What the Heck Do We Do With Wall Street?

There are two bills pending in each house of Congress that are re-regulating the financial industry. The premise is that we can’t let Wall Street do this to us again.

Some Senators, and Thomas Frank in Tuesdays Wall St. Journal have called for a reinstatement of Glass-Steagall. This shows how desperate, and inept the two bodies of Congress are. Frank is a PhD in History, not Finance or Economics, so he simply wants to go back in time. The simple answer is we can’t.

In 1999, I was part of a group that was meeting with the then Chairman of the Senate Banking Committee, Senator Phil Gramm. Yra Harris, a CME Board member at the time asked Senator Gramm, “Are you creating institutions that are too big to fail?”. Gramm smartly replied, “No, we don’t think we are.”  This was after the Long Term Capital Debacle in 1998, and before the Y2K scare of December of 1999.  (Yra Harris blogs at  Notes From Underground)

Flash forward through all the turmoil of the NASDAQ bubble bursting, Y2K, 9/11, and the crash of 2008.  What to do now?  We have seen that the TARP, TALF, and all the other methods put forth by Treasury and the Federal Reserve have been ineffective.  The actions of government over the past year have simply rebuilt the house of cards that existed pre-crash.  Economist John Taylor even wonders if we are headed for another boom/bust cycle like we had in the 1950’s-70’s.

Why not take a novel approach to re-regulation?  Why not take an approach that recognizes the role and risk that an entity plays in the market and prohibit activities that detract from transparency and competition?  If we did that,  Wall Street would be very different, markets would be different, and Wall Street would be more self regulating than it is today.

First, we need to separate functions.  For example, you could ban any dual trading at any entity.  This would mean a business like Goldman would have to choose, be a broker or a risk taking trader.  They would not be able to have investment advice, market making, hedge fund, lending, brokering all under one roof. However, they could be an insurance company, bank, investment advisor.  They would just have to end/spin off all trading for profit.   There is a massive conflict of interest within entities like Goldman.  They even sent a letter to their customers apologizing for that conflict.  Why have it at all?  In the early 1990’s, the CME took steps to ban dual trading in all financial products traded at the exchange.  It didn’t hurt markets one bit.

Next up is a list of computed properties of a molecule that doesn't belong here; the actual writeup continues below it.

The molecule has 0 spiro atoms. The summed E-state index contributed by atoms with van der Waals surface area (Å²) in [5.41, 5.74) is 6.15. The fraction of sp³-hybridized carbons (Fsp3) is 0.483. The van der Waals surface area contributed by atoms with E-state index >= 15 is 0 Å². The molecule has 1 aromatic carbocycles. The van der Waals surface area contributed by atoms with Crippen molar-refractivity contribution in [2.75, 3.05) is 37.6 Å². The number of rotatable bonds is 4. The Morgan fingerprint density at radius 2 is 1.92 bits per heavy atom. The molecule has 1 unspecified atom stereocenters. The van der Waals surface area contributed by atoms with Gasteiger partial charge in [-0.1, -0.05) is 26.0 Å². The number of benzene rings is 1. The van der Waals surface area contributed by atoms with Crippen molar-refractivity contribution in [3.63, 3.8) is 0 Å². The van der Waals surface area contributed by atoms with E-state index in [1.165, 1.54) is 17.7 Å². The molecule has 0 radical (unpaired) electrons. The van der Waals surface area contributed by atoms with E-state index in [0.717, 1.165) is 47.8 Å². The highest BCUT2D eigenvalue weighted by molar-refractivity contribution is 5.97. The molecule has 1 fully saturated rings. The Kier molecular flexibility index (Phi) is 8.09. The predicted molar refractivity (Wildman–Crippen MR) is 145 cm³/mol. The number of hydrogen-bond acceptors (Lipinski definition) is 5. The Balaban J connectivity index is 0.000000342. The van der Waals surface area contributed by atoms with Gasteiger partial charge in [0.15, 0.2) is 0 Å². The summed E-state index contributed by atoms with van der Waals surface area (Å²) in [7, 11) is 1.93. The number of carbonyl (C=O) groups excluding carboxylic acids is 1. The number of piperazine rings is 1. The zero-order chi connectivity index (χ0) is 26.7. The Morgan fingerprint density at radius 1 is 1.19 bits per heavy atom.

Second, there are several industry practices that detract from transparency and competition.  One is payment for order flow.  It’s legal under the SEC, illegal under the CFTC.  It creates market distortions.  Part of the profit stream of newly controversial high frequency traders is harvesting the payment for order flow.  Ending it ends that game.  High Freq. Traders would have to adopt different strategies to make a buck.

Third, we need to end the practice of internalization.  The big boys on Wall Street take huge orders from places like pension funds and “internalize” them.  This means they take the opposite side of the order, or a part of the order and then arbitrage them against the market for profit.  Do it enough, and you can generate massive profits.  Look at the top line revenue of the largest investment banks on Wall Street.  At least 30% of their revenue comes from proprietary trading. It grows every year.  No trader makes money year after year after year.  Sometimes you have a loser.  The big investment banks never have a loser.

The other change I would advocate is to prohibit hedge funds or trading groups from accessing the public markets for their risk capital.  When you are trading your own money, or your investors’ money, you use a far different trading strategy than you do with public money.  If I have to look my partner or investor in the eye and explain a risky trading strategy, it’s a lot different than just selling some stock to a schmuck and using the money to put on the same strategy.  If a bank didn’t trade, they could be a public company.  Simple.